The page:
2. Today’s classical music is alive and well, probably better than in any previous age, both performers and creators, but in most cases the general public doesn’t recognize the material or the masters, who nonetheless seem to make a fine living at their vocation. And not just for video or gaming. Quite a few moderns do fine focusing on the music world.

    One name that comes to mind that pretty much everybody has been exposed to without realizing what they were hearing is Karl Jenkins. Aside from the ADIEMUS project with Miriam Stockley, his PALLADIO has been heard all over for decades now. It probably will last for a few more, if not centuries.

    He has plenty of other projects beyond his two calling cards.
    I’m fond of his DIAMOND MUSIC CD.

  3. This (either the book or the review or both) seems very strangely blinkered. The scarcity of new music that the public finds engaging is hardly an elephant in the room that no one will talk about. Quite the contrary, it is a constant topic within the new music community. I cannot but suspect that the writer is no actually engaged with this community. And in fact that community has long since moved past suspicion of “accessible” music. This isn’t actually all that new. Glass and Reich and Adams have been writing for a half century now. They may not be any given person’s cup of tea, but they aren’t writing academic naval-gazing noise. Moving forward, any discussion of contemporary classical music really should include some indication that the writer has heard of, say, Jennifer Higdon or Caroline Shaw or Dobrinka Tabakova, to name just a few. This has the air of complaining about kids nowadays, with their twelve-tone serialism.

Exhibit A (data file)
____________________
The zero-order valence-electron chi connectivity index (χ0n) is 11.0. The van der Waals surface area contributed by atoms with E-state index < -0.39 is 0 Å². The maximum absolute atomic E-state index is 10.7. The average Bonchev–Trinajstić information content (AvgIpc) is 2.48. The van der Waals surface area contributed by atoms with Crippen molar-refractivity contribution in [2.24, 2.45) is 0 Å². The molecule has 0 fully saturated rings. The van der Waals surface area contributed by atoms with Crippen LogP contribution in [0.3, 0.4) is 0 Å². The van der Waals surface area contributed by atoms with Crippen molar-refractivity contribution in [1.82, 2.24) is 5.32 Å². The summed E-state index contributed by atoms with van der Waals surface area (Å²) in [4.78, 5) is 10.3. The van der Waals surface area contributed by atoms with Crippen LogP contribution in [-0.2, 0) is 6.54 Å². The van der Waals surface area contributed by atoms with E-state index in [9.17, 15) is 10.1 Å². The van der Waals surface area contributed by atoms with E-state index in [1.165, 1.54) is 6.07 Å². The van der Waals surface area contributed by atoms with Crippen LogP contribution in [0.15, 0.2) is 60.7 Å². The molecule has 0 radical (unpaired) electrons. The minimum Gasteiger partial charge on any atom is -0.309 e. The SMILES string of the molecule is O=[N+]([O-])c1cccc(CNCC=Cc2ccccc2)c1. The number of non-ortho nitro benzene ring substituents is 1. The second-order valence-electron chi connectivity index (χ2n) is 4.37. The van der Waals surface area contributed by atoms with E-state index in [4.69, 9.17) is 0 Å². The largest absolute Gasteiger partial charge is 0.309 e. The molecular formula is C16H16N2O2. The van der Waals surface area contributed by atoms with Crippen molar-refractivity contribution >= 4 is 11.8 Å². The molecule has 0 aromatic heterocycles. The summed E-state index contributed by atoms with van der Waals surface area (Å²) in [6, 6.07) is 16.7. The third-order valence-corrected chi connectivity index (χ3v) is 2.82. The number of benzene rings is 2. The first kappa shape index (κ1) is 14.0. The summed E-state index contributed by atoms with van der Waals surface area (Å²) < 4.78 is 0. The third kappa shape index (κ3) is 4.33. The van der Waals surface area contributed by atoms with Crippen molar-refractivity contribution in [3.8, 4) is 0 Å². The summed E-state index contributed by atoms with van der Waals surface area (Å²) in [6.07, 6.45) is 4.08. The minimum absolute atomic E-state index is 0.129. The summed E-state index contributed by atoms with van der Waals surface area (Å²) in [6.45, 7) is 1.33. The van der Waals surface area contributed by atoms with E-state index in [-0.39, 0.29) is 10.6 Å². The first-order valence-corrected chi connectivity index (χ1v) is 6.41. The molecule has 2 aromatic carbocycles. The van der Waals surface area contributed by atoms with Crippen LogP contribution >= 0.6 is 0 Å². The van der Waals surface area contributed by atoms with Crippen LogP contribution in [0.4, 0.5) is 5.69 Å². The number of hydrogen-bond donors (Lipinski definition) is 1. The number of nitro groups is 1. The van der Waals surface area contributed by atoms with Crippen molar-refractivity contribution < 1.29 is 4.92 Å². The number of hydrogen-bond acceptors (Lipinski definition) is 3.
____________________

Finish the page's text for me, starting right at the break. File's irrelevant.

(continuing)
• Man, you’re just full of great recommendations. (And I forgot Reich, whom I like.)

      Can you suggest any sort of sources I can follow to bring myself up to speed? I’ve lost touch with worthwhile contemporary classical music — stopped buying much after the 80s.

      • Since you are a choral person, check out the group Roomful of Teeth. Caroline Shaw is, or perhaps was, a member. I took my fourteen-year old to a live performance earlier this year. They blew our socks off.

        As for resources, that is tricky. I pick up bits here and there. I listen to Your Classical, a streaming feed from Minnesota Public Radio. They are pretty good about mixing in some contemporary stuff. That is how I discovered Tabakova. They played a piece that made me sit up and check the playlist. If you do Facebook, there is a Modern Classical Music on Facebook group. It is a crapshoot, but a good source for material to check out.

        • Thanks — much appreciated!

          I’m a singer (because there’s no place for amateurs in a classical context except in vocal music) but actually more interested in the instrumental (and especially “chamber”) repertoire.

  4. For those of us in amateur choruses, there’s only one name that appeals from the moderns: Morten Lauridsen. I can universally recommend him for singing or listening — lovely stuff. There’s not one piece of his I don’t like.

    Anent composers who have escaped to film, I also recommend Zbigniew Preisner. The music he wrote for a series of three French movies (the Colors Trilogy) of which the first is “Blue” are quite good modern classical music, and they represent actual works being performed, not just soundtrack.

    That’s not a lot to show for the lost decades, but these are “recent” and they do qualify, as far as I’m concerned.

        • “When David Heard,” the text being from 2 Samuel. I am not a teary-eyed kind of guy, but this can do it, with a good performance. There are several on YouTube. One of them has the sheet music as the visual portion. This is worth viewing, if only to admire his chords.

  5. If the author wants to find new classical music that people are enjoying, they should check out the film and gaming industry. Games especially seem ripe for new classical music that ends up in concert halls.

  6. I’d say almost all new “classical” music has moved to film scores. At least Hollywood pays composers even if it’s not great compared with say pop music.